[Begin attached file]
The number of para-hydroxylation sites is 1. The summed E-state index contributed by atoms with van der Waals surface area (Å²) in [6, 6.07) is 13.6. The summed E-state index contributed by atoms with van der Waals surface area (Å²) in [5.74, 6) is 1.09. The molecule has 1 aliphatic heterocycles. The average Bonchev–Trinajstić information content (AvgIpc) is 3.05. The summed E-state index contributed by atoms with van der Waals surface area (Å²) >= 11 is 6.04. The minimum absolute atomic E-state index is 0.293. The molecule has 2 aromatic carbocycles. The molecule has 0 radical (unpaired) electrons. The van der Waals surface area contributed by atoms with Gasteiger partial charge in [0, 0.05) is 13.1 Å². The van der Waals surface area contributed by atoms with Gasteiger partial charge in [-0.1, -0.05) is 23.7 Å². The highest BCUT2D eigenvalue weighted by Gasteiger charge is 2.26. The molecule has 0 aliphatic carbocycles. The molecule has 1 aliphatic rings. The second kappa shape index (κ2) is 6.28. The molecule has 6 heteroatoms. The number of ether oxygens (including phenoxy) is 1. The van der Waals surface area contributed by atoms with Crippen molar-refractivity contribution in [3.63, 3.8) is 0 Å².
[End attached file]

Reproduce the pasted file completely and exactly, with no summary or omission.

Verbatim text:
The number of para-hydroxylation sites is 1. The summed E-state index contributed by atoms with van der Waals surface area (Å²) in [6, 6.07) is 13.6. The summed E-state index contributed by atoms with van der Waals surface area (Å²) in [5.74, 6) is 1.09. The molecule has 1 aliphatic heterocycles. The average Bonchev–Trinajstić information content (AvgIpc) is 3.05. The summed E-state index contributed by atoms with van der Waals surface area (Å²) >= 11 is 6.04. The minimum absolute atomic E-state index is 0.293. The molecule has 2 aromatic carbocycles. The molecule has 0 radical (unpaired) electrons. The van der Waals surface area contributed by atoms with Gasteiger partial charge in [0, 0.05) is 13.1 Å². The van der Waals surface area contributed by atoms with Gasteiger partial charge in [-0.1, -0.05) is 23.7 Å². The highest BCUT2D eigenvalue weighted by Gasteiger charge is 2.26. The molecule has 0 aliphatic carbocycles. The molecule has 1 aliphatic rings. The second kappa shape index (κ2) is 6.28. The molecule has 6 heteroatoms. The number of ether oxygens (including phenoxy) is 1. The van der Waals surface area contributed by atoms with Crippen molar-refractivity contribution in [3.63, 3.8) is 0 Å².